Hillary Clinton Compared Herself to Cersei Lannister in Her Book What Happened

The White House meets Westeros.

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Hillary Clinton has been called every nasty name in the book by now, but surprisingly the name she would give herself is one from Westeros. The former Democratic presidential nominee, currently promoting her new book What Happened, likens herself in the book to one of the most polarizing characters on Game of Thrones: Cersei Lannister.

Cersei is both seen as cunning and misunderstood, and tellingly, Clinton identifies with the Queen of the Seven Kingdoms at vulnerable moment. According to Mashable, a passage from the chapter “On Being a Woman in Politics” reads: “It’s not easy for any woman in politics, but I think it’s safe to say that I got a whole other level of vitriol flung my way. Crowds at Trump rallies called for my imprisonment more times than I can count. They shouted, ‘Guilty! Guilty!’ like the religious zealots in Game of Thrones chanting ‘Shame! Shame!’ while Cersei Lannister walked back to the Red Keep.”

And while Cersei’s politicking is not the most ideal, the misogyny she faced throughout her fight for the Iron Throne is no doubt relatable to Clinton’s election campaign. As Newsweek notes, Thrones actress Lena Headey previously spoke with Entertainment Weekly about the nature of the scene, drawing similar comparisons to Clinton’s passage on Trump rallies:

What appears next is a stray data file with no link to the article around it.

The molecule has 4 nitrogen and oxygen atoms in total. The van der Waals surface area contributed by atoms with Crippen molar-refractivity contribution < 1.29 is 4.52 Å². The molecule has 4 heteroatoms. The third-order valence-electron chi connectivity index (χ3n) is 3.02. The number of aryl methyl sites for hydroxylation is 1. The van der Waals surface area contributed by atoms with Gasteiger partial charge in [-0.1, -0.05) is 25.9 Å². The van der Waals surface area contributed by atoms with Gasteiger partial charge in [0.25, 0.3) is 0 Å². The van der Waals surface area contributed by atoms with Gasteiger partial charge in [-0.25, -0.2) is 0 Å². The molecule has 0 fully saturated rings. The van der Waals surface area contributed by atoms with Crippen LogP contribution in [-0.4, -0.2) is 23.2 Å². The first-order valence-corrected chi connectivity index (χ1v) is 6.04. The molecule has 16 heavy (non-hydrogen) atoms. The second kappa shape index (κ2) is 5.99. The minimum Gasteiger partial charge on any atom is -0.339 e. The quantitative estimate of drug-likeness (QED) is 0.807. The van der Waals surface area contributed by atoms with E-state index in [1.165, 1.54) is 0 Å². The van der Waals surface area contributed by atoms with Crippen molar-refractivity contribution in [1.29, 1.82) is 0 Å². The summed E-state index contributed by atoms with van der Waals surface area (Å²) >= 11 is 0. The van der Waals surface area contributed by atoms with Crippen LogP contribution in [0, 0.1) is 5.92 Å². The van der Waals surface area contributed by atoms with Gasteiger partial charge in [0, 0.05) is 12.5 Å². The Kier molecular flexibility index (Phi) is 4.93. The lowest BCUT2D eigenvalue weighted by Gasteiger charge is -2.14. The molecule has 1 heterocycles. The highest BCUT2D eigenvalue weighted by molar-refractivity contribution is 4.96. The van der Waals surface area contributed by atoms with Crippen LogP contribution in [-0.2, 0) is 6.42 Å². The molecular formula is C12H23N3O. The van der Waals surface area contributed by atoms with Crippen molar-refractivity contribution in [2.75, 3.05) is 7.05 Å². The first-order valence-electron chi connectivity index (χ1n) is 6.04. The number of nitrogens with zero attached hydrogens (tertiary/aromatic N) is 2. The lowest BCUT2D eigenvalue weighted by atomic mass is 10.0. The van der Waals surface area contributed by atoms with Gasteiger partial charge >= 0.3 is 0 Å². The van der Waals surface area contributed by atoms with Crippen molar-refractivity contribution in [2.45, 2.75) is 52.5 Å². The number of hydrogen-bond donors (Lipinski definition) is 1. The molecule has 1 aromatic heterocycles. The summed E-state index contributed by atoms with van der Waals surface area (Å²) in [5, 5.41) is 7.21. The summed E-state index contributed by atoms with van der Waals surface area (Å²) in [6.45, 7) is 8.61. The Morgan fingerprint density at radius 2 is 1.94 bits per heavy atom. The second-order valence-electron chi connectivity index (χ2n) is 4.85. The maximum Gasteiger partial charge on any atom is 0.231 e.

“It’s not hard when people are screaming at you and you look like sh– and you’re being humiliated to figure out how that would feel. There’s a part of you that’s terrified. I can’t even imagine people wanting your blood. Cersei has done wrong, but she doesn’t really deserve this.”

Clinton continues with the analogy, describing how Trump supporters jeered at her in a way that has never been seen on the political stage before. She also compares herself to other historical female figures, writing, “As Susan Bordo, a Pulitzer Prize–nominated gender studies professor, put it in her book The Destruction of Hillary Clinton, ‘It was almost medieval.’ Mary Beard, the Classics professor at the University of Cambridge, observed that this venom harkened back to an even earlier time. One popular image among Trump supporters, found on everything from T-shirts to coffee mugs, depicted Trump holding up my severed head, like Perseus from ancient Greek mythology, lifting high the head of Medusa.”

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